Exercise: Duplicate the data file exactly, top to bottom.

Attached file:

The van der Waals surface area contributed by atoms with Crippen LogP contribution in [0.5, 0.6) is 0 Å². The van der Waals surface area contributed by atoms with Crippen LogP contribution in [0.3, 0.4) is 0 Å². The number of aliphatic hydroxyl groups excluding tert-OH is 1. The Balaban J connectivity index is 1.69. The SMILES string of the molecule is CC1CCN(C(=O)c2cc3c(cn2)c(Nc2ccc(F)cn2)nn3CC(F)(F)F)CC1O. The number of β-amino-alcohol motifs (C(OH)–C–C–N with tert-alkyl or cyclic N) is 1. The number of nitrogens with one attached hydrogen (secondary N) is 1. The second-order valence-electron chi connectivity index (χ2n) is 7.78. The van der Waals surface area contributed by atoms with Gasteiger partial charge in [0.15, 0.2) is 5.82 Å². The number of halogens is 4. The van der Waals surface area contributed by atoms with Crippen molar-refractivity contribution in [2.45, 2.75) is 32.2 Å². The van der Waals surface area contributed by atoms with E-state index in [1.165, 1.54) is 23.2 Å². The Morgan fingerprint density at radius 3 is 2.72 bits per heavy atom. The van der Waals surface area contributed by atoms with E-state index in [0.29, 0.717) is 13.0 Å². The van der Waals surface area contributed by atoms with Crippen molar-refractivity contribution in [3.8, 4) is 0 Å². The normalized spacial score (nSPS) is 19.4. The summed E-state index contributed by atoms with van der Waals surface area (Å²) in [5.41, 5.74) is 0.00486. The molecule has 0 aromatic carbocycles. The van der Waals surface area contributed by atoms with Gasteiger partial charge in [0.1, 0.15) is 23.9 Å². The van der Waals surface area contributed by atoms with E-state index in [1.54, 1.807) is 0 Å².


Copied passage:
The van der Waals surface area contributed by atoms with Crippen LogP contribution in [0.5, 0.6) is 0 Å². The van der Waals surface area contributed by atoms with Crippen LogP contribution in [0.3, 0.4) is 0 Å². The number of aliphatic hydroxyl groups excluding tert-OH is 1. The Balaban J connectivity index is 1.69. The SMILES string of the molecule is CC1CCN(C(=O)c2cc3c(cn2)c(Nc2ccc(F)cn2)nn3CC(F)(F)F)CC1O. The number of β-amino-alcohol motifs (C(OH)–C–C–N with tert-alkyl or cyclic N) is 1. The number of nitrogens with one attached hydrogen (secondary N) is 1. The second-order valence-electron chi connectivity index (χ2n) is 7.78. The van der Waals surface area contributed by atoms with Gasteiger partial charge in [0.15, 0.2) is 5.82 Å². The number of halogens is 4. The van der Waals surface area contributed by atoms with Crippen molar-refractivity contribution in [2.45, 2.75) is 32.2 Å². The van der Waals surface area contributed by atoms with E-state index in [1.165, 1.54) is 23.2 Å². The Morgan fingerprint density at radius 3 is 2.72 bits per heavy atom. The van der Waals surface area contributed by atoms with E-state index in [0.29, 0.717) is 13.0 Å². The van der Waals surface area contributed by atoms with Crippen molar-refractivity contribution in [3.8, 4) is 0 Å². The normalized spacial score (nSPS) is 19.4. The summed E-state index contributed by atoms with van der Waals surface area (Å²) in [5.41, 5.74) is 0.00486. The molecule has 0 aromatic carbocycles. The van der Waals surface area contributed by atoms with Gasteiger partial charge in [0.1, 0.15) is 23.9 Å². The van der Waals surface area contributed by atoms with E-state index in [1.54, 1.807) is 0 Å².